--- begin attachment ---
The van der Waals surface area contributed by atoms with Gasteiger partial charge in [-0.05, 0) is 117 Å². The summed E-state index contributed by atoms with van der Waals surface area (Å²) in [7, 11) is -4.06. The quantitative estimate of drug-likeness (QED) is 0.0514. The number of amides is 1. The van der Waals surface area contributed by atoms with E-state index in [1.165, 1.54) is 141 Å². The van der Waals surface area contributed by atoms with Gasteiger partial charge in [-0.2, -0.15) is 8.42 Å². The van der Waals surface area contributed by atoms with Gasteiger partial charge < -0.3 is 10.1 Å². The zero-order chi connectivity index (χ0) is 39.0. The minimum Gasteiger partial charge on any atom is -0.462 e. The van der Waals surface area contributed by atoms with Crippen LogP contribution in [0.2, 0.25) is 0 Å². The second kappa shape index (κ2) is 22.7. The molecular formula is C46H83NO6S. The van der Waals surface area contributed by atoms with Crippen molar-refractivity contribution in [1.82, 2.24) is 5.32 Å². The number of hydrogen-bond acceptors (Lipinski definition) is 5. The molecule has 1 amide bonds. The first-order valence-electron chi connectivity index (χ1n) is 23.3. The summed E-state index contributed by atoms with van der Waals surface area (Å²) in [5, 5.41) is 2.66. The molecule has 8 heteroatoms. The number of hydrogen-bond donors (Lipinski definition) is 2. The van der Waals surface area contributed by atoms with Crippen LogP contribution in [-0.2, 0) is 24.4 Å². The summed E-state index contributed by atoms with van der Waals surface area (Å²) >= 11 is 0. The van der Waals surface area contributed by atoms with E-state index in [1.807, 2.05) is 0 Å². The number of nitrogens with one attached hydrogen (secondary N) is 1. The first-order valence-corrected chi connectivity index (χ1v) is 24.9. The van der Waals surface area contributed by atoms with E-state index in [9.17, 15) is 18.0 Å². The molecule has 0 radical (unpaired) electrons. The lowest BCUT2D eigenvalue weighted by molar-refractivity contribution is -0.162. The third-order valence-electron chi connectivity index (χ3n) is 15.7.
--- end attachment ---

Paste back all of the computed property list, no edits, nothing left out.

The van der Waals surface area contributed by atoms with Gasteiger partial charge in [-0.05, 0) is 117 Å². The summed E-state index contributed by atoms with van der Waals surface area (Å²) in [7, 11) is -4.06. The quantitative estimate of drug-likeness (QED) is 0.0514. The number of amides is 1. The van der Waals surface area contributed by atoms with E-state index in [1.165, 1.54) is 141 Å². The van der Waals surface area contributed by atoms with Gasteiger partial charge in [-0.2, -0.15) is 8.42 Å². The van der Waals surface area contributed by atoms with Gasteiger partial charge < -0.3 is 10.1 Å². The zero-order chi connectivity index (χ0) is 39.0. The minimum Gasteiger partial charge on any atom is -0.462 e. The van der Waals surface area contributed by atoms with Crippen LogP contribution in [0.2, 0.25) is 0 Å². The second kappa shape index (κ2) is 22.7. The molecular formula is C46H83NO6S. The van der Waals surface area contributed by atoms with Crippen molar-refractivity contribution in [1.82, 2.24) is 5.32 Å². The number of hydrogen-bond acceptors (Lipinski definition) is 5. The molecule has 1 amide bonds. The first-order valence-electron chi connectivity index (χ1n) is 23.3. The summed E-state index contributed by atoms with van der Waals surface area (Å²) in [5, 5.41) is 2.66. The molecule has 8 heteroatoms. The number of hydrogen-bond donors (Lipinski definition) is 2. The van der Waals surface area contributed by atoms with Crippen LogP contribution in [-0.2, 0) is 24.4 Å². The summed E-state index contributed by atoms with van der Waals surface area (Å²) >= 11 is 0. The van der Waals surface area contributed by atoms with E-state index in [1.807, 2.05) is 0 Å². The number of nitrogens with one attached hydrogen (secondary N) is 1. The first-order valence-corrected chi connectivity index (χ1v) is 24.9. The van der Waals surface area contributed by atoms with E-state index in [9.17, 15) is 18.0 Å². The molecule has 0 radical (unpaired) electrons. The lowest BCUT2D eigenvalue weighted by molar-refractivity contribution is -0.162. The third-order valence-electron chi connectivity index (χ3n) is 15.7.